The Campeols are sticking by their more edifying version of tiramisù’s origin. Aldo’s son Carlo, who now runs the Campeol family restaurant, has recalled: “When my mother Alba was breastfeeding me a few years earlier, she had turned to mascarpone mixed with sugar and biscuits soaked in coffee to keep her energy up, which is traditional in Treviso. Then, with her chef, she turned those elements into a pudding.”

According to that chef, Roberto Linguanotto, it was all down to an inspired accident while making vanilla ice cream. He dropped some mascarpone cheese into a bowl of eggs and sugar and, wowed by the pleasant taste, he told Alba. The pair then perfected the dessert by adding ladyfinger sponges soaked in coffee, and sprinkling it with cocoa.

The dish was never patented, pressure to win EU certification to validate (or ossify) the original recipe has been in vain and rival claimants have occasionally surfaced. That’s alway the case with these Eureka! moments in popular cuisine. Take universally revered ‘Indian speciality’ Chicken Tikka Masala. Tikkipedia (sorry Wikipedia) dates its creation back to the start of the Seventies and Glasgow’s Shish Mahal restaurant, where proprietor Ali Ahmed Aslam improvised a sauce made from yogurt, cream and spices after a customer complained his Tikka was too dry. Apocryphal? Definitive?” Who knows?

Similarly, in my travel memories of Berlin I name checked Kadir Nurman as the creator of the donner kebab (again in those fertile early seventies), but other Turkish immigrants to Germany have also staked their claim, apparently), while the invention of Berlin fast food rival Currywurst is attributed to one Herta Heuwer way back in 1949. She was a dab hand with ketchup and curry powder sourced from British squaddie stationed there.

But back to my tiramisù, which has been chilling nicely while I have meandered through this maze of modern culinary classics. Alcohol wasn’t originally included in this family friendly recipe; now it inevitably features. My version, which I’m sampling contentedly, does. Laced with rum and marsala (oh and there was an inch of brandy to use up), it turned our really well. Now the sun has even come out. Saluti! 

Finnochio’s, a San Francisco night club, famed for its drag queens, just failed to make it past the Millennium, having traded for decades on the Italian slang word for homosexual, rent boy even. Why the generic name for fennel took on queer connotations I have no idea; I’m just happy to pay upfront for the culinary satisfaction Finnochio always brings – in all of its forms.

In particular I’m hooked on fennel pollen. It’s a speciality of Tuscany, but it is taken to the next level in Calabria, Italy’s deep south, where they call it “the spice of angels”. It soars way above earthbound fennel seeds.

Calabria, source of the finest wild fennel pollen, dubbed ‘spice of the angels

Hand harvested, like the equally labour intensive saffron, and dried in the sun, it comes at a premium (around £16 for 15g). Understandably, each flower head will only yield about a ¼ teaspoon of creamy yellowy pollen at the most. Yet it offers a defining taste of the Mediterranean summer with a little going a long way. A pinch will provide an explosion of liquorice, anise and citrus, which used sparingly, can add an extra dimension to both sweet and savoury dishes.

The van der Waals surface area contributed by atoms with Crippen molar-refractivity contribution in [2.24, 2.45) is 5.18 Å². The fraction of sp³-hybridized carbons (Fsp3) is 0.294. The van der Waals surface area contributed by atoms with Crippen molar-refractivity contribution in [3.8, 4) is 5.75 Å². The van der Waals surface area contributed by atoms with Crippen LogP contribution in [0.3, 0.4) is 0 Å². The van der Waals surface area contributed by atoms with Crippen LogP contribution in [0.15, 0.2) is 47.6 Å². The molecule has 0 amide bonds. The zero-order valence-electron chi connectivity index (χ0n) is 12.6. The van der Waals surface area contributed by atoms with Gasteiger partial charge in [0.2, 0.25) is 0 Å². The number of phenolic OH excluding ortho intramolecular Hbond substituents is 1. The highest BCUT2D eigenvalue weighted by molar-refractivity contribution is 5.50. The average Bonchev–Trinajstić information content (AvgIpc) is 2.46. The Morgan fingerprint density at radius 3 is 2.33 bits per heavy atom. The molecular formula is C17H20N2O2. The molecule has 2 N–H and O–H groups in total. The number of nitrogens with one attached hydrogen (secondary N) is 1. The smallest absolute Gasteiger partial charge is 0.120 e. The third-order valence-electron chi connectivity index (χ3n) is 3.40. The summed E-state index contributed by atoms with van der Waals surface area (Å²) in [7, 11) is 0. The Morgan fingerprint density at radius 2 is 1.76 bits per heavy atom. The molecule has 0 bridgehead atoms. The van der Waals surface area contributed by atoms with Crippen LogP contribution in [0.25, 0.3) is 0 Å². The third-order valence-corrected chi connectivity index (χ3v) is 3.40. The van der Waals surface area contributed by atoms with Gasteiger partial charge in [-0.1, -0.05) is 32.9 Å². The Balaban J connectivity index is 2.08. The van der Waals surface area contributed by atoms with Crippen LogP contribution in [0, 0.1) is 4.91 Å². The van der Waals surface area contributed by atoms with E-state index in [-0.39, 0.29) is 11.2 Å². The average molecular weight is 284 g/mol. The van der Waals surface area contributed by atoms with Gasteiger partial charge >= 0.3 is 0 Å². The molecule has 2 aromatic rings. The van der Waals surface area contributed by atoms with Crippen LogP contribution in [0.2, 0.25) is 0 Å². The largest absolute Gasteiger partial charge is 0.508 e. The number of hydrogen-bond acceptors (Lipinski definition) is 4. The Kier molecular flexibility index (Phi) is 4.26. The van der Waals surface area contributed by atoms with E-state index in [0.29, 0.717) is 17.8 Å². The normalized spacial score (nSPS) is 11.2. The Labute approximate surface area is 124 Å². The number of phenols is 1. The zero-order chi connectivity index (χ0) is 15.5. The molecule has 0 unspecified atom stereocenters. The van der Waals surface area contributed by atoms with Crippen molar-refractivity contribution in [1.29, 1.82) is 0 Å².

Combine it with Himalayan pink salt to create a rub for pork, use it to energise an orange and olive oil cake or simply finish off a pasta dish with a dash. I add it to stocks and soups obsessively.

You could, of course, harvest your own but wild fennel is not at its most intense in my Yorkshire hinterland. And bear in mind, ye who balk at picking wild mushrooms, fennel and poisonous hemlock (remember Socrates) are both in the same carrot family, sharing distinctive umbrella-shaped flower clusters; those of fennel are yellow, hemlock white.

If you’re still keen peruse these instructions by Californian master forager Hank Shaw, one of my go-to gurus in all things wild.

As an alternative, two reliable online sources of authentic fennel pollen are Spice Mountain and Sous Chef.

Fennel pollen and Florence fennel bulb are related but offer different culinary properties

So how does the pollen relate to fennel bulb?

A perennial home favourite of mine has been a fennel risotto with vodka (recipe here) from the River Cafe cookbooks, enhanced of late by the addition of my beloved pollen. It uses those white bulbs we know as Florence fennel, dubbed ‘pregnant celery’ by the writer Maggie Stuckey and adapted to be used as a vegetable, particularly good with fish.

Both wild and domesticated fennel are he same plant, Foeniculum vulgare, the feral stuff only differing because it rarely sets a bulb. Fennel is tough, appropriately enough for giving its name in Greece to Marathon (the place with much fennel). It is herbaceous, meaning it “dies” every year and regrows from the root in spring.